“Halucinagenics have been at the center of a lot of conversations about Aaron Rodgers lately.”

Published

on

Dan Patrick is a very good interviewer. He asks the questions he knows his audience wants answered. He also makes a habit out of throwing out questions to his guests that they never see coming. That was the case on Tuesday for ESPN’s Sal Paolantonio.

Paolantonio joined the Dan Patrick Show to discuss Pro Football Hall of Fame voting and the new NFL season. That is not what the host hit him with out of the gate.

The first question from Patrick to Paolantonio was “Just to relate to Aaron Rodgers, would you be willing to try ayahuasca?”.

Paolantonio was left speechless. All he could do was laugh and say “you got me on that one, Dan.”

Halucinagenics have been at the center of a lot of conversations about Aaron Rodgers lately. The Green Bay quarterback recently said on a podcast that experimenting with ayahuasca opened him up to be ready to succeed both on the field and as a leader. He credits the experience with laying the foundation for his 2021 MVP season.

Patrick pushed the issue challenging Paolantonio to beat Andrea Kremer to the experience.

“My money is on the fearless Andrea Kremer,” Paolantonio shot back.

For the record, Kremer responded to the challenge on Twitter.

Continue Reading

Sports Radio News

Paul Finebaum: ESPN, FOX Have Power To Tank EA Sports College Football Video Game

“Paul Finebaum had high praise for what the video game has meant to college football.”

Published

on

Paul Finebaum

The power brokers in college football now are the media. In particular, it is ESPN, who is set to take over the SEC’s media rights and FOX, who controls the Big Ten’s media rights. Paul Finebaum said recently on the Dynasty Mode podcast that those relationships give the two networks major control over college football.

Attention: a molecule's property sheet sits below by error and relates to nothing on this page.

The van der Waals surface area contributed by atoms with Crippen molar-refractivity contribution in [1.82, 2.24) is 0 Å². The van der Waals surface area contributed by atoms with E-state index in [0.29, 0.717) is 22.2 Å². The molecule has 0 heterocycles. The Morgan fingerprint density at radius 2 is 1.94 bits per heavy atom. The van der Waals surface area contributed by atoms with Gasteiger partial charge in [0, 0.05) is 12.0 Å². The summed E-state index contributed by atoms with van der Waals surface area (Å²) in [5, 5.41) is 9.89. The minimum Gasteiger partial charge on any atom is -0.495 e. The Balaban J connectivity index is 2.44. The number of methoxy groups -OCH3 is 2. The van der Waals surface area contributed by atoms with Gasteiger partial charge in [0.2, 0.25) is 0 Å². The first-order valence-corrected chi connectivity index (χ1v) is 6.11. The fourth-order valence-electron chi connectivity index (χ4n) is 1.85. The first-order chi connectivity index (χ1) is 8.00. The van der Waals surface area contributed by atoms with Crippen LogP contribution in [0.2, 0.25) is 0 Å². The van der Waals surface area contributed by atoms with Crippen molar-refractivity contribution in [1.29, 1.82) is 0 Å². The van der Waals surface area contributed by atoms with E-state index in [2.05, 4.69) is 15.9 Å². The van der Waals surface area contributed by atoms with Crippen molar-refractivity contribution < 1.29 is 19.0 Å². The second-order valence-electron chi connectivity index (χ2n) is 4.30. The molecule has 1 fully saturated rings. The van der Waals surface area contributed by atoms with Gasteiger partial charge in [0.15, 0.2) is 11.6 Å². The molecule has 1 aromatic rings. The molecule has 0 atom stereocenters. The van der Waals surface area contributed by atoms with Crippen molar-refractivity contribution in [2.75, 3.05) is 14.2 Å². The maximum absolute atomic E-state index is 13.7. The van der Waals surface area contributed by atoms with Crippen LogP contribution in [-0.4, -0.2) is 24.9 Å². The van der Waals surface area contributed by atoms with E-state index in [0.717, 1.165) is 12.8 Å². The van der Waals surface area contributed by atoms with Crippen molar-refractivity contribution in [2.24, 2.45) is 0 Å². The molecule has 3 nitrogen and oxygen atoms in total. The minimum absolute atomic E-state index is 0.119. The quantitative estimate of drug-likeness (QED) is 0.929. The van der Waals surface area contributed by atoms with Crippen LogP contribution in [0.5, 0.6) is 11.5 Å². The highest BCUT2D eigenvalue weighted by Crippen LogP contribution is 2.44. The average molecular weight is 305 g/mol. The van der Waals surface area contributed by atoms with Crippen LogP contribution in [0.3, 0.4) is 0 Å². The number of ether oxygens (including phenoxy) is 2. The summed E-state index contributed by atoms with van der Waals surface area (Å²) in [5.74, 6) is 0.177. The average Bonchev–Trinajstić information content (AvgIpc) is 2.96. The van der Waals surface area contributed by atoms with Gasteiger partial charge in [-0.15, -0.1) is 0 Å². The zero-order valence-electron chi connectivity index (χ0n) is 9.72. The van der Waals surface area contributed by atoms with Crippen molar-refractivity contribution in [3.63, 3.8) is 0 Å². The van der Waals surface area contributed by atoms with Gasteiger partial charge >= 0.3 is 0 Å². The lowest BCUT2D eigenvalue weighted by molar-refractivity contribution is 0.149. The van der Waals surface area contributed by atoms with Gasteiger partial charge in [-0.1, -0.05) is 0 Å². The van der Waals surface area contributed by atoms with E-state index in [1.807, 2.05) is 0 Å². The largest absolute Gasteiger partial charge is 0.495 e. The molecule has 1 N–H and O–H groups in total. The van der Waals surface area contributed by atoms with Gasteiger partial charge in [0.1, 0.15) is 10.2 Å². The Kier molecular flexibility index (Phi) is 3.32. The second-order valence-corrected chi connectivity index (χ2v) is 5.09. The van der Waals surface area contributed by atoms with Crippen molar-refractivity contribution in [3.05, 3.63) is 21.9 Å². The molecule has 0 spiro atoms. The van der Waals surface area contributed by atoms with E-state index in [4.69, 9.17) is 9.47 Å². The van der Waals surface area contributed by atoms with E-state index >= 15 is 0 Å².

Dynasty Mode is a podcast about EA Sports’ popular college football video game series hosted by BSM writers Arky Shea and Demetri Ravanos. Finebaum told the pair that if either ESPN and FOX or the Big Ten and the SEC don’t want to work together, the video game, which will return to store shelves in 2023 after a ten-year absence from the market, could be doomed.

“We’re a year removed from an absolute certainty, that was a 12 school playoff for the CFP, getting shot down for the very same reason,” he said. “So if they can shoot down the most important entity in college sports, I think they can shoot down this.”

Paul Finebaum had high praise for what the video game has meant to college football. He told Shea and Ravanos that he hopes power brokers at schools and networks realize that.

“I think it’s been very important and I don’t know how many people that are in those power five seats think about stuff like that.”

In the early 2000s, Tony Bruno brought a fictionalized version of his radio show to EA Sports’ Madden NFL series. Finebaum said he had not been approached yet by EA to do something similar for the new college football video game.

“I’m really surprised they haven’t because it would be a big money-making operation, at least for me. I don’t know about for them, but I am happy to participate,” Finebaum joked.

He added that the real value to EA Sports would be his audience. They could give the game a level of authenticity that many fans have missed as college football becomes a more corporate entity.

“You can replace me, but you can’t replace the callers. They are the most unique, and I think it takes a lot of work to nurture callers like that. I’m not campaigning for EA because I have people to do that for me,” he said. “Point being, what makes college sports what it is? It’s the fans. It’s not the fat cats that buy the one million or two million dollar suites. It’s not the people sitting with the president. It’s the rank and file that probably never get to campus.”

Continue Reading
Advertisement

Barrett Media Writers

Copyright © 2021 Barrett Media.